Kamala Harris to hold the tie-breaker vote in split Senate

The results of the special runoff election in Georgia last week would have normally still been making headlines, given the implications it has for America moving forward, but it seemed to be swept under the rug given the news of the Capitol riots just a day later.

According to the Washington Examiner, it’s now time to focus on Vice President-elect Kamala Harris, who is officially going to hold tie-breaking power in the U.S. Senate, paving the way for President-elect Joe Biden and the Democrats in Congress to push through untold amounts of progressive legislation in Biden’s first two years. 

What does it mean?

Democrat Sens.-elect Jon Ossoff and Ralphael Warnock’s victories mean that the upper chamber will be split among Republicans and Democrats, with each party holding 50 seats, which means each side gets 50 votes for party-line legislation.

Harris’s other role, aside from holding the vice presidency, is the title of the president of the Senate, which is usually not mentioned and is mostly ceremonial. However, with a 50-50 party split in a Senate during a time in which the country is extremely politically divided, her power increases exponentially.

“Depending on how it plays out, she will cast tie-breaking votes on some of the most important pieces of legislation of the early Biden administration,” said Jim Manley, a former aide to the former Senate Majority Leader Harry Reid, according to The Denver Gazette.

However, Manley explained that it’s not as if Harris will be using her power on every legislative vote, as some pieces of legislation — the most controversial — will have a 60-vote threshold under legislative filibuster rules.

He went on to explain that Harris’ tie-breaking power will likely first be used “on the so-called reconciliation bills that will be used to pass some of [Biden’s] tax and spending proposals.”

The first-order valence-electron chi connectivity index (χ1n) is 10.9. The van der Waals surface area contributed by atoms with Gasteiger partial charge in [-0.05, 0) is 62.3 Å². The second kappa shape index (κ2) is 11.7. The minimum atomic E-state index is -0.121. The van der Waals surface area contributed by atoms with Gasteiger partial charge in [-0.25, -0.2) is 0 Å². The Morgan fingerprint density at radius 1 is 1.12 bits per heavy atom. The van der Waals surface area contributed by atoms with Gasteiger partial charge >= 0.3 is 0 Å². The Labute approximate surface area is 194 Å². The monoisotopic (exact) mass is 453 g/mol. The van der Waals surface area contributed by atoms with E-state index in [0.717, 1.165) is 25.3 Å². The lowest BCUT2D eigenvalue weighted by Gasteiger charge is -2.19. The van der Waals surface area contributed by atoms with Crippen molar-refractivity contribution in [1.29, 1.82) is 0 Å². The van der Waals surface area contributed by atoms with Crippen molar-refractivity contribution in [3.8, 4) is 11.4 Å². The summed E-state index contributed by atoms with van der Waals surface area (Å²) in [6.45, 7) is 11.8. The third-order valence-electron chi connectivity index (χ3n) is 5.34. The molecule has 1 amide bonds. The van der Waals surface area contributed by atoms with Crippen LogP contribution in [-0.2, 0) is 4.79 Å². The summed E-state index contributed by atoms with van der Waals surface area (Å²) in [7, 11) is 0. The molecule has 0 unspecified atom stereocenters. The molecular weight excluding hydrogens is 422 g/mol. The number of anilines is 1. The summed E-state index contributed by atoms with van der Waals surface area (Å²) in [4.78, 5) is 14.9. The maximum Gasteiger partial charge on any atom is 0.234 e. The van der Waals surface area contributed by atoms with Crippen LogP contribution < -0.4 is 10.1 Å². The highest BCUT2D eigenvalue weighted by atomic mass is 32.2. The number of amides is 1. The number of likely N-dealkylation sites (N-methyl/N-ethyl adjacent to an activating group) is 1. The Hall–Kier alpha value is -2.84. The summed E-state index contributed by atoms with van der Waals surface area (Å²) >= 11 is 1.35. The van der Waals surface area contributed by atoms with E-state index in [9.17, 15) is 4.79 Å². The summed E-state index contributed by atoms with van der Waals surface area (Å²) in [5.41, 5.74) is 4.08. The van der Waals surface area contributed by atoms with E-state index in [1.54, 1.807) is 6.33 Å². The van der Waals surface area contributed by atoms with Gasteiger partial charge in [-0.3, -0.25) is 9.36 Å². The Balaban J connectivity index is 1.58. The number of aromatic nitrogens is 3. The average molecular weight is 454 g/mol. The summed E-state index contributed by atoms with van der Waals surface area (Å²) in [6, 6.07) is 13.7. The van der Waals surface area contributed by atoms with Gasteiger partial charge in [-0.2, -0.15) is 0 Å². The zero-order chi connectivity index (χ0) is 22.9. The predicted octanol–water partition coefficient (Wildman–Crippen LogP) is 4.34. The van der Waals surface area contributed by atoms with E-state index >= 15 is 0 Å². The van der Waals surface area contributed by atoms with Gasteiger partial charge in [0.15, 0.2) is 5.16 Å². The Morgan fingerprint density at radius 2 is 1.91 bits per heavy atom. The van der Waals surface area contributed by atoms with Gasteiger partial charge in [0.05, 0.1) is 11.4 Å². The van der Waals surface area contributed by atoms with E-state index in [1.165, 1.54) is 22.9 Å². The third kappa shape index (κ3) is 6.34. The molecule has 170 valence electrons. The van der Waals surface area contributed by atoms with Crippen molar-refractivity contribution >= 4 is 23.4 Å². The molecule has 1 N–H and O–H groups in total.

Republicans’ role

It’s true that Harris gives Democrats the push that would be needed to decide a number of legislative pieces that require a simple majority, but with President Donald Trump out of office, there could be a number of Republican senators who might be talked into siding with Dems at times.

Republican senators like Sens. Susan Collins (R-ME), Mitt Romney (R-UT) and Lisa Murkowski (R-AK) could be persuaded to side with Democrats on certain issues, given their heavily centrist ideologies, leaving Harris free to focus on other tasks specific to the vice presidency.

The same can be said for the other side of the aisle, with Sen. Joe Manchin (D-WV) expressing concerns about passing another round of COVID-19 stimulus payments. Republican senators will be lobbying Democrats just as hard as Democrats will be attempting to persuade Republicans to join their cause on certain issues.

Mike McKenna, a veteran GOP strategist and former deputy legislative affairs director in Trump’s administration pointed out that Harris’s tie-breaking power will have her spending much more time in the Senate than a vice president usually would.

“Vice president is a tough job in the best of circumstances, and getting tangled up in Senate politics is going to make it harder for her to carve out on her own,” McKenna said. “It’s going to staple her to the Senate in a way I’m sure she’d rather not be.”

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